An Interview with Aleesa Cohene

Photo Alexander Coggin.

(Interview has been edited for clarity)

Jordan King: I was interested to find out that you’re from Vancouver originally. Do you consider Vancouver as having been a part of your formation as an artist?

Aleesa Cohene: I don’t think so. I mean, of course, I grew up there so for sure there are creative ties to my childhood and upbringing. I left when I was 18 and moved to Toronto. I did my undergraduate in philosophy and from there, went to film school and then trained in editorial. It was there that I started making more experimental work, still thinking that I would work for clients and in post-production houses, which I continue to do today, in different ways. When I was at school, I was doing assignments for school. When I first started making artwork, I worked with found footage exclusively, caring a lot about the history and politics of found footage practices, specifically in Canada. I was really interested in getting to know artists in the Toronto community, who were making this genre of work at the time. While in my last year of film school, my final project was collage based consisting of a collection of clips from media sources that contained gestures and body movements I saw connected to acts of activism. This was anything from a drama, where a main character is in a union, or a thriller with a demonstration scene. One clip I included was  from a science fiction film of two people falling from the Twin Towers. The film was made about a month  before 9/11, and the day my video first screened in the classroom was the day prior to  9/11. So as this image played, news was coming in about what was happening in New York city. No one had mobile phones at the time. People were coming back from lunch and had listened to the news in a car or restaurant. Following this experience I had really new questions about the work:  What is this image now and what was that image then? What did this image mean in its original context, and does it matter? The use and weight of the image had a resonance that allowed for a kind of deeper relationship to what I was making. 

Eventually I took the video to Vtape and it was programmed in many programs across the world, because of that one clip essentially. There was no real context for it yet, the context sort of became what people gave it over time. So I had this very quick and fortunate exposure  to film festivals and to conversations around filmmaking early on in my artistic practice, and am really grateful for that now. 

I made single channel work for about ten years, and then I moved to multi channel installation, which is how I work now. The methodology of editing is still at the core of my practice and from this I have moved to working with sculpture, scent and sometimes paintings and dance, all of which come from the narrative of the films that I’m building and making. Film is still very much at the core of the work. I think that tension around the responsibility of putting new images into the world, of working with images, and then putting them back into the world. Your question reminded me of that time.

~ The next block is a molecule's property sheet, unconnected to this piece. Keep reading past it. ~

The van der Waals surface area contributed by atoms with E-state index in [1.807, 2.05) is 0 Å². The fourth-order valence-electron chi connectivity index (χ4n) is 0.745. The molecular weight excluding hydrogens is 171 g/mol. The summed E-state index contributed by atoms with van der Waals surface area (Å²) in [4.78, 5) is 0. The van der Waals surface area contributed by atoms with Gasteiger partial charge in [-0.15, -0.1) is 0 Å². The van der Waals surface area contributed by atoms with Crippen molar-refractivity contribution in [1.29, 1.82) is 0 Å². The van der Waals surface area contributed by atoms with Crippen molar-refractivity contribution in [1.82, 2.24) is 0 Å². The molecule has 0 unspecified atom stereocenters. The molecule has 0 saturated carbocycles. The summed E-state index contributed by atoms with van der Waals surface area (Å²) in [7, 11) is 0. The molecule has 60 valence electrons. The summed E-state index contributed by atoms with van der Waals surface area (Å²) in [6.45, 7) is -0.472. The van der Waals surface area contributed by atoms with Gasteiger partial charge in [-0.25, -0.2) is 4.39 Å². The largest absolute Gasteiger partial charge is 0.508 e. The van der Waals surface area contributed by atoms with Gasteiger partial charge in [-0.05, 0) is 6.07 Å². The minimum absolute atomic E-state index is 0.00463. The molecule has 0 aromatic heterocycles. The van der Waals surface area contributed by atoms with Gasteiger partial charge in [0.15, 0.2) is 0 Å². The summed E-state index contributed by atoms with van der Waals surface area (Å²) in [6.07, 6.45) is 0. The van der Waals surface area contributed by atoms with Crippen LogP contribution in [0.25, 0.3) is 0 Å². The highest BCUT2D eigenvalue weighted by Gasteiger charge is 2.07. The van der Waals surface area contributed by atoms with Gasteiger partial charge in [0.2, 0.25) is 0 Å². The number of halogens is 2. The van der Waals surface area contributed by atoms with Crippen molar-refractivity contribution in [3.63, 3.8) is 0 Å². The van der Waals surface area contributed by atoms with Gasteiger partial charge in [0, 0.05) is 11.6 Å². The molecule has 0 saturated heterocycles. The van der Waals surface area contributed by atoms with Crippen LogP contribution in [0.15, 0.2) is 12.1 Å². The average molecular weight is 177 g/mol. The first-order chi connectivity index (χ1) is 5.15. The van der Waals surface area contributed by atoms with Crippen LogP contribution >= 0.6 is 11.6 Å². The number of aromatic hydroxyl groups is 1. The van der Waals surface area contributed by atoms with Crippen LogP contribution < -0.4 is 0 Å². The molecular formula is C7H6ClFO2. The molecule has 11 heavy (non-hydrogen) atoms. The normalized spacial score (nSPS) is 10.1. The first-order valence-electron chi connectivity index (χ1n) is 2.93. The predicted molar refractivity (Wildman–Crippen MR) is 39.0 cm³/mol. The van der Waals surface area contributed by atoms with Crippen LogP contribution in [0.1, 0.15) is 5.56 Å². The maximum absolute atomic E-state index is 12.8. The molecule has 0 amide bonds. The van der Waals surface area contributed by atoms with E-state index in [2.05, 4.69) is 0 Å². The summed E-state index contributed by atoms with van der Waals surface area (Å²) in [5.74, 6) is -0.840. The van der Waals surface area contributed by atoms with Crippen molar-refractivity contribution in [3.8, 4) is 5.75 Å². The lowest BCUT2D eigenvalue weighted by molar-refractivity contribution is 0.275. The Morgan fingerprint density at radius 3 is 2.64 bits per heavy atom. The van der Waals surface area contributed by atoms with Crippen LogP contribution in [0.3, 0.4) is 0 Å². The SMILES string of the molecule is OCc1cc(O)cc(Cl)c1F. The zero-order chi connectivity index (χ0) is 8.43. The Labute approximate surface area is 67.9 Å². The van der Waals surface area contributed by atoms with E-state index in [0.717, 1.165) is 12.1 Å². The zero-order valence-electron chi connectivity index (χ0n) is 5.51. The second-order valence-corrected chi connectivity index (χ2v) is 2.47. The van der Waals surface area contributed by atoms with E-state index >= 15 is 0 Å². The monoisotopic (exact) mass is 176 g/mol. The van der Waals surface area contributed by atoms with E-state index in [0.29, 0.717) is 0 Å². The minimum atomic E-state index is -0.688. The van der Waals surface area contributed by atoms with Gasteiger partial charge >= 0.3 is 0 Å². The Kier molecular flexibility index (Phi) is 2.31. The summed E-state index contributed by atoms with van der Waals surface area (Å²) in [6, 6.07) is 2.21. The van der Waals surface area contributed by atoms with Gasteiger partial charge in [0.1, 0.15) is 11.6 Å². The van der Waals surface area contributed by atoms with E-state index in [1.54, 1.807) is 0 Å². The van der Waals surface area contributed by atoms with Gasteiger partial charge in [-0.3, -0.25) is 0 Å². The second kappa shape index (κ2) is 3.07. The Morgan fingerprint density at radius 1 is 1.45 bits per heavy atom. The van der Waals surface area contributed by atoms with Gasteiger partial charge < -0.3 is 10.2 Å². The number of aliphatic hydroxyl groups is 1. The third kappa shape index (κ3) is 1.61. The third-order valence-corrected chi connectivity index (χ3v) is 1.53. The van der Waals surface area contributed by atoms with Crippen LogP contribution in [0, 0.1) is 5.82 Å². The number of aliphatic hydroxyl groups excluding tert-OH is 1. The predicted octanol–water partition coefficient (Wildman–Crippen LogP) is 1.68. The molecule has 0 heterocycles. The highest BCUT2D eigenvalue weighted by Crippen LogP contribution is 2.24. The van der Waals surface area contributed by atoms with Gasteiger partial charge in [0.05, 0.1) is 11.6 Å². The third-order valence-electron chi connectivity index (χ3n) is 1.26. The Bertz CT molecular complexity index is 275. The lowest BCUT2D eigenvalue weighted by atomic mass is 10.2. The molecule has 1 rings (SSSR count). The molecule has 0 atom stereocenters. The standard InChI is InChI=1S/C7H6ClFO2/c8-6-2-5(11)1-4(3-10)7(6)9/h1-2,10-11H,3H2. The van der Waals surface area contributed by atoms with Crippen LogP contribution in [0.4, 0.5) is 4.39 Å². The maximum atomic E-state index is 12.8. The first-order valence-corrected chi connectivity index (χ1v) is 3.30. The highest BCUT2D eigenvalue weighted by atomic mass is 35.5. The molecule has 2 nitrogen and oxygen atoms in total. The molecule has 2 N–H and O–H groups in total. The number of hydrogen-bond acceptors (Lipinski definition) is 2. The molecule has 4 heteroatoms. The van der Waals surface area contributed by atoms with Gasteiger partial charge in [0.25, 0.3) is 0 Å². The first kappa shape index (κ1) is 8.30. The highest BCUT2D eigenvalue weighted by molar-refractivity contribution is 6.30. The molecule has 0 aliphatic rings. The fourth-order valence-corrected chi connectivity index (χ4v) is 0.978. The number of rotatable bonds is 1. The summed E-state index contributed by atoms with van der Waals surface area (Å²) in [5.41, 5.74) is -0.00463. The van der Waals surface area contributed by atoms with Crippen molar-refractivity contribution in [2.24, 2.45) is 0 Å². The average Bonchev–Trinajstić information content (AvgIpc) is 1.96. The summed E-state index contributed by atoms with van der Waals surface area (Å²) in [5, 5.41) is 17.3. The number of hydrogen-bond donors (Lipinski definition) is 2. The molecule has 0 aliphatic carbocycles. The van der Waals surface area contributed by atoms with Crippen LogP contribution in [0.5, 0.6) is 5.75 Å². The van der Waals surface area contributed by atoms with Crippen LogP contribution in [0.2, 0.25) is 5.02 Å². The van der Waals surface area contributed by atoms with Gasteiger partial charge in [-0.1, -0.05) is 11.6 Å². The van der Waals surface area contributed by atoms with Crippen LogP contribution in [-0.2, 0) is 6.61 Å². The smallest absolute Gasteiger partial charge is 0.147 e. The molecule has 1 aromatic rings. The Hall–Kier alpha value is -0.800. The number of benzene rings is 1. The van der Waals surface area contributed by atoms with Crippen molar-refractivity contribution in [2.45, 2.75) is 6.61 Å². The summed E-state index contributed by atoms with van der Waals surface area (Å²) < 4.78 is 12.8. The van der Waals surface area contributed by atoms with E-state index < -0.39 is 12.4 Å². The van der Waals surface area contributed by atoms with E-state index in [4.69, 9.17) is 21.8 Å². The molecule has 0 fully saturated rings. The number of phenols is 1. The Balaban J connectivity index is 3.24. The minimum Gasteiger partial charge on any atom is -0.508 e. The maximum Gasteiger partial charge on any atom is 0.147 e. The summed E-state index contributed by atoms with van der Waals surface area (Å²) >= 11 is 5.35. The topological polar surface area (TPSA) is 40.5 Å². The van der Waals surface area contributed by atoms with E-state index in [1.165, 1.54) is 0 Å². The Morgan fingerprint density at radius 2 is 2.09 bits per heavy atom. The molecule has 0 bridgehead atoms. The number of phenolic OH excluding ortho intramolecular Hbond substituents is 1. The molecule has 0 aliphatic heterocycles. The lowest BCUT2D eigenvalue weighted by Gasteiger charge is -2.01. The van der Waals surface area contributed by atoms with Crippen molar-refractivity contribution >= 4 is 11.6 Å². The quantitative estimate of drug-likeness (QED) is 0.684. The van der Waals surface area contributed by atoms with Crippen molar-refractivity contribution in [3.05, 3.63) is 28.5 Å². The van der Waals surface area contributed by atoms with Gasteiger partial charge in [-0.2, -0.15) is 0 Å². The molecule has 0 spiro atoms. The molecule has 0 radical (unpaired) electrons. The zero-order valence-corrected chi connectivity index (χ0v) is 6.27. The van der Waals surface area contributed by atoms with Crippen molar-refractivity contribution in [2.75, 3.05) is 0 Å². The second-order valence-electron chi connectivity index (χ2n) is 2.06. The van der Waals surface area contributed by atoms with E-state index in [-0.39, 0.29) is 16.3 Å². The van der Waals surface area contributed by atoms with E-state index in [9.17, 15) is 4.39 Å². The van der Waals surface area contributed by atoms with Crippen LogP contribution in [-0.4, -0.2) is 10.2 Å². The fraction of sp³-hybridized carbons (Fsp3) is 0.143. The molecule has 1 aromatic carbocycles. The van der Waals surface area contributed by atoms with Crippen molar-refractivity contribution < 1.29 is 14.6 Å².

JK: Do you remember feeling creatively invigorated or inspired when you lived in Toronto?

AC: Sure, there were many moments. Especially around the depth of friendships that I have. I find I miss Toronto in many ways, I miss the communities.

JK: Being based in Toronto, I find folks imagine what else is going on elsewhere in the world, or people feel the need to get out or go to other places to make stuff happen.

AC: I also remember those conversations and wonder what about Toronto makes people both love it and hate it; never wanting to leave, always wanting to leave. That desire isn’t even part of so many people’s realities. I went to residencies in Denmark, Germany and the Netherlands and lived in Berlin for several years, but I always loved and missed Toronto in different ways. 

JK: The artist residencies piece is something that’s really important, I appreciate hearing that as well. A very dear friend of mine in New York, who’s a choreographer and a company director, goes to as many residencies as he can. I’m trying to allow residencies to fuel me as best I can while I’m finishing my program at OCAD and to take those chances to go and be in other places and meet creative people [in] other places, and get inspired that way. 

AC: It’s a great way to get to know a city and really no two residencies are the same. With each residency you have to navigate a lot of different conditions. Whereas moving to a new city, or country is a different commitment. I’ve been in Los Angeles for  eight years, and I’m still navigating the reality of not being American. Moving is both a value based and cultural adjustment. It took me about five years to feel set up, between healthcare and immigration, neither of which happen quickly. And neither are permanent, when you do achieve something, it still feels like a constant revolving door. This might be specific to America though. 

JK: There are all those logistical things we could get into, between the American O1 (artist) visa, all those processes. I am specifically really curious to talk about the art and olfaction part of your work. I was introduced to that by Shannon [Cochrane, director of FADO] through the most recent FADO scented postcards which were mailed out, which I was so blown away by.